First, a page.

FDA warns consumers about hand sanitizers containing methanol
The FDA issued an advisory against nine hand sanitizing products from chemical manufacturer Eskbiochem SA de CV for potentially containing methanol.
The agency identified methanol, or wood alcohol — which can be toxic if ingested or absorbed through the skin — after testing two hand sanitizer products produced by the company.
“Methanol is not an acceptable ingredient for hand sanitizers and should not be used due to its toxic effects,” the organization said in a press release.
The advisory comes after the FDA contacted the manufacturer to recommend that it remove its hand sanitizer products from the market in light of the risks associated with methanol poisoning. According to the press release, the advisory on nine of their hand sanitizing products was issued after the company did not make efforts to remove these products.
The agency recommended that consumers stop using the products, dispose of them in hazardous waste containers and do not flush them or pour them down a drain.
The FDA stated that it is critical that anyone exposed to hand sanitizers that contain methanol seek treatment immediately to reverse the effects of methanol poisoning, which can potentially lead to nausea and vomiting, headache, blurred vision, permanent blindness, coma, nerve damage or death.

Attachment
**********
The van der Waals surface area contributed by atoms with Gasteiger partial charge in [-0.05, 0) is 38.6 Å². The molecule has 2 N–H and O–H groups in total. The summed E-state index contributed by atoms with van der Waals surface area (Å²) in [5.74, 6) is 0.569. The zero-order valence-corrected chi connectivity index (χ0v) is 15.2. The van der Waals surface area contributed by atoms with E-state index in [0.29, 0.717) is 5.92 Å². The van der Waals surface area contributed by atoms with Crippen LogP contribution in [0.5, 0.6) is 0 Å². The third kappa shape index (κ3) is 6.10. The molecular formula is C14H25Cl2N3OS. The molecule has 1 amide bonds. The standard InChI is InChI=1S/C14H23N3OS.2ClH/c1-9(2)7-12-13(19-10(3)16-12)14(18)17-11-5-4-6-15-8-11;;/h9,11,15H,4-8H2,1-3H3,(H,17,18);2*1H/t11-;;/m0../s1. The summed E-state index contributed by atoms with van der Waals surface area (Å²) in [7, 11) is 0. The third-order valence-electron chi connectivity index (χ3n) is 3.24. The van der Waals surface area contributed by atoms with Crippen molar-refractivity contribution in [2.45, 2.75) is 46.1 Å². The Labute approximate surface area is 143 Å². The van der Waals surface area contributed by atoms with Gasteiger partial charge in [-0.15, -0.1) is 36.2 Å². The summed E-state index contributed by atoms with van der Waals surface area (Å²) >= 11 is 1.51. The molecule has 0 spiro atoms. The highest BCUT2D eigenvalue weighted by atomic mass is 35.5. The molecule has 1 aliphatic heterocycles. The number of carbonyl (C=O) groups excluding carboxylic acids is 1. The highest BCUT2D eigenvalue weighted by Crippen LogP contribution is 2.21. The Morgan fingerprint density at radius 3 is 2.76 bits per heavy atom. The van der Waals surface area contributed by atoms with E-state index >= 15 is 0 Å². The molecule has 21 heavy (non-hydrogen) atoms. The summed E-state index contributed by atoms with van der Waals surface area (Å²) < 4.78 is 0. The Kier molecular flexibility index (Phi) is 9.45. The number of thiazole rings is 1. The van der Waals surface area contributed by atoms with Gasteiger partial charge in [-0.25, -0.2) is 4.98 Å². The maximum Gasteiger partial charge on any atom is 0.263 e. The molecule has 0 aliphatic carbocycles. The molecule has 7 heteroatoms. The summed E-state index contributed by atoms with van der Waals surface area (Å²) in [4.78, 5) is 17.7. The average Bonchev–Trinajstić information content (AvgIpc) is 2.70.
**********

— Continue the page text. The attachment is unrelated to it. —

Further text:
In the statement, the FDA noted that while the products pose a risk to people who use them to sanitize their hands, the biggest risks are for children who accidentally ingest hand sanitizers and adolescents or adults who consume them as a substitute for alcohol.
On June 26, the New Mexico Department of Health announced that multiple people in the state had developed methanol poisoning after drinking hand sanitizers that contained methanol — three people died, three others were in critical condition and one person was permanently blinded, according to AP news. The department noted that all cases were connected to alcoholism.
“FDA reminds consumers to wash their hands often with soap and water for at least 20 seconds, especially after going to the bathroom; before eating; and after coughing, sneezing, or blowing one’s nose,” the agency said in the release. “If soap and water are not readily available, the CDC recommends consumers use an alcohol-based hand sanitizer that contains at least 60 percent ethanol.”
The FDA said in the statement that it has not been made aware of any adverse events associated with the Eskbiochem’s products, and encouraged anyone who uses these or other hand sanitizing products to report adverse events or problems to its MedWatch Adverse Event Reporting program.